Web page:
Subnational Doing Business in Brazil 2021 assesses the regulatory environment for small and medium-size enterprises in Brazil’s 26 states and in the Federal District. This study measures business regulations across five areas: starting a business, dealing with construction permits, registering property, paying taxes, and enforcing contracts. In each of these areas, the study highlights good practices and opportunities for improvement.
The report also includes two pilot studies, which measure the processes of registering as an individual microbusiness owner (Microempreendedor Individual, MEI) and of paying taxes under the Simples Nacional tax regime in five locations in Brazil.
- Overall, doing business is easiest in São Paulo, followed by Minas Gerais and Roraima. At the same time, no single location comes first in the five benchmarked areas, leaving room for all locations to learn from one another.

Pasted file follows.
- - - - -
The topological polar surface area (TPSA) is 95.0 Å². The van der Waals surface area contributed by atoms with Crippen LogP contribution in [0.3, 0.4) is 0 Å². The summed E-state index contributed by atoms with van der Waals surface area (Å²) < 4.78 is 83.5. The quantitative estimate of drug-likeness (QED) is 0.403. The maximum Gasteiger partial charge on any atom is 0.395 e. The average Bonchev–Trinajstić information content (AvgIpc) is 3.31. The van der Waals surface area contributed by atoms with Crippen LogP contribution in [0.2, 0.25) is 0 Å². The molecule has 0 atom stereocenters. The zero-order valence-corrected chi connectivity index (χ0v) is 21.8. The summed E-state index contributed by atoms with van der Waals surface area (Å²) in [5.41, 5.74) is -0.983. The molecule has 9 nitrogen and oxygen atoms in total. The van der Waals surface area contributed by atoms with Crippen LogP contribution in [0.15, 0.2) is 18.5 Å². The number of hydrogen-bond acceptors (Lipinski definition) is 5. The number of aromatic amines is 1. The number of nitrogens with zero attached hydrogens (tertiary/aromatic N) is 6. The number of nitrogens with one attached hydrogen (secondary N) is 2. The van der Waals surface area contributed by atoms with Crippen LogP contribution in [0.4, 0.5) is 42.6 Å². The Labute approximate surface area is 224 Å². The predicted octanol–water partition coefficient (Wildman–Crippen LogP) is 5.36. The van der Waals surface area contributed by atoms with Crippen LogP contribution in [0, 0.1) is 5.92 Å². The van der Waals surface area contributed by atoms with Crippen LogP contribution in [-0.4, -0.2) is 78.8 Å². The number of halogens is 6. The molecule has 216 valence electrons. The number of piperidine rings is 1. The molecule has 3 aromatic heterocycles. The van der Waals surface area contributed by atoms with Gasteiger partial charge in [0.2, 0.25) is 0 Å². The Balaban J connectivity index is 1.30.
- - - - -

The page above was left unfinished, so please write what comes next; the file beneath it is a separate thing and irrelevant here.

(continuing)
- Brazil’s business environment presents a strong variation at the subnational level, particularly in enforcing contracts and in dealing with construction permits.
- Examples of good practices are found in states from all regions, income levels, and sizes. Among all 27 locations, it is easiest to: start a business in Pará; obtain building permits in Roraima; register a property transfer in São Paulo; comply with taxes in Espírito Santo; and resolve a commercial dispute in Sergipe.
- Long and complex processes are a major challenge for Brazilian entrepreneurs in all five business regulatory areas; the main causes include a lack of coordination among national and local agencies, and an uneven and fragmented implementation of reform plans.
- The results highlight areas for improvement and point to local and international good practices that can guide reform initiatives in Brazil. Well-coordinated action from local and national governments could improve the prospect that reforms will bear fruit.
Note: The Doing Business 2021 data for Rio de Janeiro and São Paulo, as well as for comparator economies and regional averages, are not considered official until published by the Doing Business 2021 report.